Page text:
Material: Apple wood, hickory

All work turned on the lathe on centers is commenced in the same manner as in Exercises I and II. It will be unnecessary in this manual hereafter to repeat the preliminary operation for mounting the work on centers on the lathe, roughing down, etc.

In Fig. 43 is shown the working drawing. In procuring the stock have it a little longer than the finished exercise, and before commencing the work lay out your plan of procedure.

Exercise III Socket Chisel Handle 45

Fig. 42.

As the chisel handle is intended for a socket chisel, it would be advisable to have a chisel in which to fit the end, since all chisels are not of the same taper. If the chisel is not at hand, and the handle is to be used later, leave the live-center end on the handle, so that it can be replaced in the lathe and fitted into the chisel. The dead-center end will not be cut as in Exercises I and II, but this end of the piece will be the point to measure from.

The operation, after the piece is turned to a cylinder, will be understood from Fig. 44 A and Fig. 44 B. This is known as "sizing." Take the cut-off tool and size the several diameters, as shown in the illustration; then finish the outline of the handle with the gouge and chisel. Finish the work with sandpaper. In using sandpaper care should be taken not to cut away sharp corners. Hold the sandpaper (after folding it in a narrow strip) on the work by the index and middle fingers and keep it moving back and forth; the quicker the motion the better, as then no rings will be left in the work. Use No. 1 1/2 sandpaper at first, then No. 1/2 or No. 0. After the work is sandpapered sufficiently, apply a coat of shellac varnish, brushing it on while the lathe is at rest. Then take a dry cloth, start the lathe, and wipe off the surplus shellac. Care should be taken that the cloth does not stick and get wound on to the work. Fig. 45 illustrates the method of using the cloth.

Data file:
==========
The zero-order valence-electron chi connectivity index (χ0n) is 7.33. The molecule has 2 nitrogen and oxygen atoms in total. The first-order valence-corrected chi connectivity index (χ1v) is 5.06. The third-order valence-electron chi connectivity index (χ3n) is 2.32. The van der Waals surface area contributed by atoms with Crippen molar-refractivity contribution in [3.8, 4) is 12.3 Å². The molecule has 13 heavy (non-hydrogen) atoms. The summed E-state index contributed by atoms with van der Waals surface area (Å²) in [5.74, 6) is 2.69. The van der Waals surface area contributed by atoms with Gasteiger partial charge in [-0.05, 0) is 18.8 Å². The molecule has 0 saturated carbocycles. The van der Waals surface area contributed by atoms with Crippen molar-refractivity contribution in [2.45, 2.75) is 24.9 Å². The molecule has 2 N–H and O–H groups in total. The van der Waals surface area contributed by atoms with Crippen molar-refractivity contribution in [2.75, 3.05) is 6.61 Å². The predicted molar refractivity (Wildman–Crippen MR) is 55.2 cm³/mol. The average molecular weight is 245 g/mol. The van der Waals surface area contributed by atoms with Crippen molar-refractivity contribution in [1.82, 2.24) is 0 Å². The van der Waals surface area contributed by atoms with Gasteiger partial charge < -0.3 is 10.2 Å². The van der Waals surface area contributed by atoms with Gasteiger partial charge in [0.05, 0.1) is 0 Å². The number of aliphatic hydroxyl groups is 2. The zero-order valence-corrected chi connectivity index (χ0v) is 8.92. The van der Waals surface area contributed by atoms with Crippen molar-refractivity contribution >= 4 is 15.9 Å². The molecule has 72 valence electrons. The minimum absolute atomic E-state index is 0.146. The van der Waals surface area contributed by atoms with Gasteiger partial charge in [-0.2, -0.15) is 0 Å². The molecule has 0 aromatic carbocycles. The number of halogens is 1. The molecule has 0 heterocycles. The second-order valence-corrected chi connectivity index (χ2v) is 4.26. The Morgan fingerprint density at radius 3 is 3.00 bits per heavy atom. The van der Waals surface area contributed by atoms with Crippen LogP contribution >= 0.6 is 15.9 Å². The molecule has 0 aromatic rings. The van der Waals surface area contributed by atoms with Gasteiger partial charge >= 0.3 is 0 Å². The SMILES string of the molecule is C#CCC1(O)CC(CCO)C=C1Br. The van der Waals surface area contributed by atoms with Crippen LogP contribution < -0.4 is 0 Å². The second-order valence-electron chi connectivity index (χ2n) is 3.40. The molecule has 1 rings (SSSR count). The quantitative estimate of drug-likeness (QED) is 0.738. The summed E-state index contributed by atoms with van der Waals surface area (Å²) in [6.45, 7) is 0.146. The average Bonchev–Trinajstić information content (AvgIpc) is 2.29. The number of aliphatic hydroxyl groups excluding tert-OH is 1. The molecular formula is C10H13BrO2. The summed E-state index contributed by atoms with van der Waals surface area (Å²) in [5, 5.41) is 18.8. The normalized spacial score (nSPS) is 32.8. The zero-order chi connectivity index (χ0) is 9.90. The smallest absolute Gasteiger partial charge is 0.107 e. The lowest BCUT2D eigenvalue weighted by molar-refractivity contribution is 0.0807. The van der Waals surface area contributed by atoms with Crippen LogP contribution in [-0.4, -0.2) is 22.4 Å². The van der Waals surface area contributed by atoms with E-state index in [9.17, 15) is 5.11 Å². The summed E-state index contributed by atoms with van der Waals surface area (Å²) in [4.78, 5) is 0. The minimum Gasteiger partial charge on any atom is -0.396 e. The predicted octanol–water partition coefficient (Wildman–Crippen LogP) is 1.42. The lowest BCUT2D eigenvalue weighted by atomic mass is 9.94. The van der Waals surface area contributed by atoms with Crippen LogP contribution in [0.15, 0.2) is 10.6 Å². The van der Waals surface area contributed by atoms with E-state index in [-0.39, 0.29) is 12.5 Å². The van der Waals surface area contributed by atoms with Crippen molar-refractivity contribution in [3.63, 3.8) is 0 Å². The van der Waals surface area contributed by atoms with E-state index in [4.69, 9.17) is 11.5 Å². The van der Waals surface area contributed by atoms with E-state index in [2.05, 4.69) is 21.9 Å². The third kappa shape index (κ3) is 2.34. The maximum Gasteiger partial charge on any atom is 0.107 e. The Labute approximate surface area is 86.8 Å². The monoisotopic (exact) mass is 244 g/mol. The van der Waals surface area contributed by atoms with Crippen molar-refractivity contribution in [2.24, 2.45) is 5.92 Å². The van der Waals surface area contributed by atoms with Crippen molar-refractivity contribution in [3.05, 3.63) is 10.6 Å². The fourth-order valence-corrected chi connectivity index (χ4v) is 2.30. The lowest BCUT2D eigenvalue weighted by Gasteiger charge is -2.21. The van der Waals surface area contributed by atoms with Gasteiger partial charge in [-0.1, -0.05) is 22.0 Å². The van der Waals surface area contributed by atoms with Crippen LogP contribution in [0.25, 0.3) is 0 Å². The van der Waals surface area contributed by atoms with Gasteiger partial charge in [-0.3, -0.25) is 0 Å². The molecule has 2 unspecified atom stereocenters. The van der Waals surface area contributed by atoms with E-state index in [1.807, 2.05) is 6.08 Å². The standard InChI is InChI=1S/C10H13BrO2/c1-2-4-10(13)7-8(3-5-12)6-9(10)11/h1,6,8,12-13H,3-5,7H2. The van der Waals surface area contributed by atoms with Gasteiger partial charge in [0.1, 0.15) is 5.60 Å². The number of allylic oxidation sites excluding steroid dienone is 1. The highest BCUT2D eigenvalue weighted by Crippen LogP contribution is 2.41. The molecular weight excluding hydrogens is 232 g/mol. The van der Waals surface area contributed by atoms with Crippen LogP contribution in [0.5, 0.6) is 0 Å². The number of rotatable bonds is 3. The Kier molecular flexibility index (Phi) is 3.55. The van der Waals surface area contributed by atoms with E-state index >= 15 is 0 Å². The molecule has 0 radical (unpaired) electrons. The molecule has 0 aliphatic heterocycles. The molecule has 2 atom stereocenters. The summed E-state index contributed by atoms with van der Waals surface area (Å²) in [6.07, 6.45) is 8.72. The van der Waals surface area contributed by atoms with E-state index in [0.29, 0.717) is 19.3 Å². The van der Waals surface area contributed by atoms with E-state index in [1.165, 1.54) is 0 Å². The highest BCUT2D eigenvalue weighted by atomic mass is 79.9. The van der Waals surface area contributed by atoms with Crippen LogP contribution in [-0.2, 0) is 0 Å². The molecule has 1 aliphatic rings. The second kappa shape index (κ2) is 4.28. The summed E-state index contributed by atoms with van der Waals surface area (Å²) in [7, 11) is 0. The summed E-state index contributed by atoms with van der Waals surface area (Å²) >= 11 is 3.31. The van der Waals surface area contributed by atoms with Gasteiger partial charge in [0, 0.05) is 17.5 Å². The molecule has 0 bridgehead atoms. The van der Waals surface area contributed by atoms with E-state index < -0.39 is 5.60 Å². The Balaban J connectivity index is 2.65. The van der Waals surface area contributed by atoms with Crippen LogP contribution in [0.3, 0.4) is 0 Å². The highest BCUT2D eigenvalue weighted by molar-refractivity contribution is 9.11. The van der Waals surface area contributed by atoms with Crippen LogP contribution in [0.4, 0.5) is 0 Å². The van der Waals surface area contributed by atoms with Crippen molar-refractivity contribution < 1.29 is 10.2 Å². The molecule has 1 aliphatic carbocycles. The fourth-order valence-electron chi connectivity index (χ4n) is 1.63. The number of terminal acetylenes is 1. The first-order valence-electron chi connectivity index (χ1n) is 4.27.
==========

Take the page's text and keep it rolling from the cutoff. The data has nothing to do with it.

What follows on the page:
Exercise III Socket Chisel Handle 46

Fig. 43.

Exercise III Socket Chisel Handle 47

Fig. 44 A.

Exercise III Socket Chisel Handle 48

Fig. 44 B.

Exercise III Socket Chisel Handle 49

Fig. 45.

This method of finishing gives fairly good results, but it is not intended to imply that this is the only method of finishing. Other methods will be given later.


Exercise III Socket Chisel Handle 50

Fig. 46.

Exercise III Socket Chisel Handle 51

Fig. 47.

When a number of handles are to be turned, time will be saved by making a templet such as is shown in Fig. 46. The several diameters are cut on one edge of a piece of thin sheet iron, and notches are filed on the other edge to locate the positions to be cut while sizing.